Opinion: Don’t Hit the Snooze Button on Iran

Photo Courtesy of UN Photo/Marco Castro

The world powers met with Iran this week for yet another round of negotiations seeking a confidence-building deal that can set the stage for a full diplomatic resolution to the Iranian nuclear dispute. Yet again, however, Tehran appears to be stonewalling as no progress was reached.

It’s time for the West to increase sanctions and rhetoric even further against Iran to try and persuade the Islamic Republic to negotiate in good faith. Anything less than that is the equivalent to trying to hit the snooze button on a time bomb.

It’s not like Iran hasn’t had chances. For years it has refused to make any real progress on curbing its nuclear ambitions to ensure its program is strictly peaceful. The round of talks in Moscow earlier this week between the P5+1—the United States, the United Kingdom, France, Russia, China and Germany—is the third round in as many months. And after all that, European Union foreign policy chief Catherine Ashton said there are still “significant gaps” between the sides.

Furthermore, it’s not just the world powers that can’t get Iran to open up. The International Atomic Energy Agency (IAEA) has for months been trying to convince Iran to be more transparent about its nuclear program. A key dispute has been the IAEA’s desire to inspect a military facility in Iran believed to have been used for explosives testing that can be put towards nuclear weapons.

Yet after the head of the IAEA expressed hope an agreement on inspections would be reached and was convinced by Iran the remaining points of contention could be resolved shortly, nothing was achieved in the latest talks earlier this month.

IAEA Deputy Director General Herman Nackaerts, in a statement released by the Agency at the time, said, “There has been no progress and, indeed, Iran raised issues that we have already discussed and added new ones. This is disappointing.”

The way forward for Iran is clear. They must allow facilities and personnel to be reviewed by the IAEA to resolve fears Iran could still be working on the bomb. They also must stop their research-level uranium enrichment, as the P5+1 is demanding.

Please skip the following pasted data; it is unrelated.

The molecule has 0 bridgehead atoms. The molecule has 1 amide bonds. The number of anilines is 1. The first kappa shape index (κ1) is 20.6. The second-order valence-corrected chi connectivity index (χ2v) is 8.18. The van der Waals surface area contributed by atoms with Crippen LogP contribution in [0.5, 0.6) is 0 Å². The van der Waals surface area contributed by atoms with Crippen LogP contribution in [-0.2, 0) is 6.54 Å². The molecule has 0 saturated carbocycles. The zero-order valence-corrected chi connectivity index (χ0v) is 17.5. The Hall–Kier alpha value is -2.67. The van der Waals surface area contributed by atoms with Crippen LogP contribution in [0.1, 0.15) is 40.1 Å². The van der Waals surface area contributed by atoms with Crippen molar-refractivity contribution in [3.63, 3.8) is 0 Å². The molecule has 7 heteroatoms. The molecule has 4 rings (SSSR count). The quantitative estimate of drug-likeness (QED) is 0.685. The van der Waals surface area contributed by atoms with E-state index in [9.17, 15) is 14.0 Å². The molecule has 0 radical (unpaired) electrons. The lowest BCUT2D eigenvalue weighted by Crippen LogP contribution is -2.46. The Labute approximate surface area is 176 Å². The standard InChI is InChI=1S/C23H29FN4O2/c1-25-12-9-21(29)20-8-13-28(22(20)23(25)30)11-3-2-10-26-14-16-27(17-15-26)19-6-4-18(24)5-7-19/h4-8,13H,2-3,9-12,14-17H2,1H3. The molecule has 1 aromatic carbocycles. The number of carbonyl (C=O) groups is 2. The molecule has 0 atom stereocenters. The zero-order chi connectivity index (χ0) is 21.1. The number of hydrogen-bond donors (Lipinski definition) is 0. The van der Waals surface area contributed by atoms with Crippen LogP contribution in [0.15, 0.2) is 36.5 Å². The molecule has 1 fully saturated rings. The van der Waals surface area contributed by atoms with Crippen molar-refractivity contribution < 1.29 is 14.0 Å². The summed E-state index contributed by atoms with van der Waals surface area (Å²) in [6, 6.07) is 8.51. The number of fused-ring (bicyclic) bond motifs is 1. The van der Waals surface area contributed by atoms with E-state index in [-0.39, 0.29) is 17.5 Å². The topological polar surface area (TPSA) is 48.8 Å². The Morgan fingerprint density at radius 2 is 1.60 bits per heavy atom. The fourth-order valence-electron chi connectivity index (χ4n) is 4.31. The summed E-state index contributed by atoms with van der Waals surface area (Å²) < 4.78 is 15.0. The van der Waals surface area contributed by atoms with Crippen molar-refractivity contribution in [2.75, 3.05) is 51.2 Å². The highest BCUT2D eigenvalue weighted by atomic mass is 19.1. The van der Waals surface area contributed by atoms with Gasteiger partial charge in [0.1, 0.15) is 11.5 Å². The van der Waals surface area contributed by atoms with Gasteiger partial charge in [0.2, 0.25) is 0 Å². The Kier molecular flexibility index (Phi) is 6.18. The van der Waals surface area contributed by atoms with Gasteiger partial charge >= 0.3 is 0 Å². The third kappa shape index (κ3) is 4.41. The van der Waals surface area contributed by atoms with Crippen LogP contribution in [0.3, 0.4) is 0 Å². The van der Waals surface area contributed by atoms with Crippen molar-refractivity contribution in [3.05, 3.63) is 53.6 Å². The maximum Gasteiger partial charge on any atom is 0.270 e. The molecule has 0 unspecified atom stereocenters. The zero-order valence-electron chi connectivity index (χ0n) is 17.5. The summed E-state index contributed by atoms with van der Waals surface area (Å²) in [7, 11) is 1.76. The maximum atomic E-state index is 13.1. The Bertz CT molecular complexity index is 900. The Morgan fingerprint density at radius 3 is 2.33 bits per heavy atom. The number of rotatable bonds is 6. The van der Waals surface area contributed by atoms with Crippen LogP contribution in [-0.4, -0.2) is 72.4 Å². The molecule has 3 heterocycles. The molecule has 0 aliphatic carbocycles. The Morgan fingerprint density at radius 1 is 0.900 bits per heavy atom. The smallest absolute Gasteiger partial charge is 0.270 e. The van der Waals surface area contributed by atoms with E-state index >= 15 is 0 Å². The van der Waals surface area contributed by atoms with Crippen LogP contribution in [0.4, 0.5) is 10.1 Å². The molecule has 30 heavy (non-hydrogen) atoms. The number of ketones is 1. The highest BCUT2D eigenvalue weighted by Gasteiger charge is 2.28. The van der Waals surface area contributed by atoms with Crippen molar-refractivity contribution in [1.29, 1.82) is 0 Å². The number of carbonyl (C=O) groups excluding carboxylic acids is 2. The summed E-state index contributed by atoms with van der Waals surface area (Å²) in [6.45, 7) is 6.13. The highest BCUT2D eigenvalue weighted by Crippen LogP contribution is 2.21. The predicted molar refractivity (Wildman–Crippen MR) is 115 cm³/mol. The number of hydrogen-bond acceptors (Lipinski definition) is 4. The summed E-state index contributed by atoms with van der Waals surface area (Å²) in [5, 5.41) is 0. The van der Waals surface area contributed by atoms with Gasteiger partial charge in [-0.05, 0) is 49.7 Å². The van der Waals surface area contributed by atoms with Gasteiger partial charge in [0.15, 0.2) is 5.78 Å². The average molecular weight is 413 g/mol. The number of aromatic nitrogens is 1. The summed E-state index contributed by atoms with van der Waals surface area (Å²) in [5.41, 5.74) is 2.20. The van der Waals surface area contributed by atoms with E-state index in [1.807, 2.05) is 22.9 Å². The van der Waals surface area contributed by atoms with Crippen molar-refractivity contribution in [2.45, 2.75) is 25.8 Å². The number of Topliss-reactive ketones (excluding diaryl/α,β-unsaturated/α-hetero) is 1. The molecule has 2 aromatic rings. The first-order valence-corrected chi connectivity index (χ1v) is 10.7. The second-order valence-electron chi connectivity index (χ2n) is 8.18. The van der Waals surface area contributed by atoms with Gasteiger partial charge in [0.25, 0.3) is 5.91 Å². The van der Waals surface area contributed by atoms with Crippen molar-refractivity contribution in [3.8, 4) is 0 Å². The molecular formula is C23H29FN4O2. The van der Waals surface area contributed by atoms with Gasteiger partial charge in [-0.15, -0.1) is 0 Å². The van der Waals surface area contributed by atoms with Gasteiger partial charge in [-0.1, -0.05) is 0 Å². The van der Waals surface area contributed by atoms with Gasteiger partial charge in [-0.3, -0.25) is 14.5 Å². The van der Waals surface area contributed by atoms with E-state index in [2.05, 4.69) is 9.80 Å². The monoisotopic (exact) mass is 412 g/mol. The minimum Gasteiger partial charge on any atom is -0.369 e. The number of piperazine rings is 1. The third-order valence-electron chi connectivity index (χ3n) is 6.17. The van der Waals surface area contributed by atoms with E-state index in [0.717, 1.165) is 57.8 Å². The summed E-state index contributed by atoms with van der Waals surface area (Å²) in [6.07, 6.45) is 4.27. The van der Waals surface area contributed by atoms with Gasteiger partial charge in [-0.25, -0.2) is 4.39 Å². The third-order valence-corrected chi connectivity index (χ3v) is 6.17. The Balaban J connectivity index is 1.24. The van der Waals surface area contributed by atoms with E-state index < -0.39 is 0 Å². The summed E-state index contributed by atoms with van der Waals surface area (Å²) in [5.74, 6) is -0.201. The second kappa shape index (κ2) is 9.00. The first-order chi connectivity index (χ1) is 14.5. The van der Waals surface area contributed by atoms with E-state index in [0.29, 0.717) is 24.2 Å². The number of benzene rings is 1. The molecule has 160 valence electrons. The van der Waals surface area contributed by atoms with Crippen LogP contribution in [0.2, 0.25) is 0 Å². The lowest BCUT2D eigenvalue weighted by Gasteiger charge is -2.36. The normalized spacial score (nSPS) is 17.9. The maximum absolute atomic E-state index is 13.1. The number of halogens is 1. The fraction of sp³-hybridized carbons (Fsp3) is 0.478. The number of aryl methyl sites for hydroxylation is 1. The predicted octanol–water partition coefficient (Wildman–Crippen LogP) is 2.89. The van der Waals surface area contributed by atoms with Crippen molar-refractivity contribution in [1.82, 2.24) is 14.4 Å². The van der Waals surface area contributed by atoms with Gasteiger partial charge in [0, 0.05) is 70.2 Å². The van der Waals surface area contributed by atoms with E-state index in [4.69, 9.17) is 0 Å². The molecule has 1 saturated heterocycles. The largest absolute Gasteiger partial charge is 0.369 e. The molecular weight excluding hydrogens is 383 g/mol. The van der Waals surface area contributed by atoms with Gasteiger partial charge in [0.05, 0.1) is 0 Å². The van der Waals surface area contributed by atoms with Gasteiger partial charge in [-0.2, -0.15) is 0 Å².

Such 20 percent enrichment can be used for medical research, as the Iranians are claiming, but their amounts of it exceed that use. Furthermore, it’s a significant step towards the 90 percent enrichment for weapons-grade nuclear fuel.

True, the P5+1 aren’t offering Iran a sweet deal for this compromise: the Iranian Fars News Agency reported it was in exchange for nuclear fuel for Tehran’s medical research reactor and easing up of sanctions on exports of civilian airplane parts. Iran’s not getting a lot here.

But that’s the price to pay to convince the world one’s not on the verge of building nuclear weapons. The only hope for success for the long-term, extensive diplomacy that will be needed to resolve the Iranian nuclear dispute is for Iran to take a full step back in its program. The world must buy more time.

Yet they haven’t, and there’s no time left for the P5+1 to give away. Now, therefore, is the time to ramp up sanctions to maximum impact. It’s time to consider steps against Chinese companies and others who still buy Iranian oil.

It’s time to also send as nasty a message of warmongering as possible. Ironically, it may be the only way to scare Iran enough that a war isn’t necessary.

Sell Israel bunker-buster bombs. Move bombers to US bases in the Middle East. And please stop making it sound as though a war with Iran is the worst possible outcome.

Having the world’s leading sponsor of terrorism acquire nuclear weapons, that’s the worst nightmare. So wake up world, the alarm bells are sounding. There’s no snooze button this time.

(By Joshua Spurlock, www.themideastupdate.com, June 22, 2012)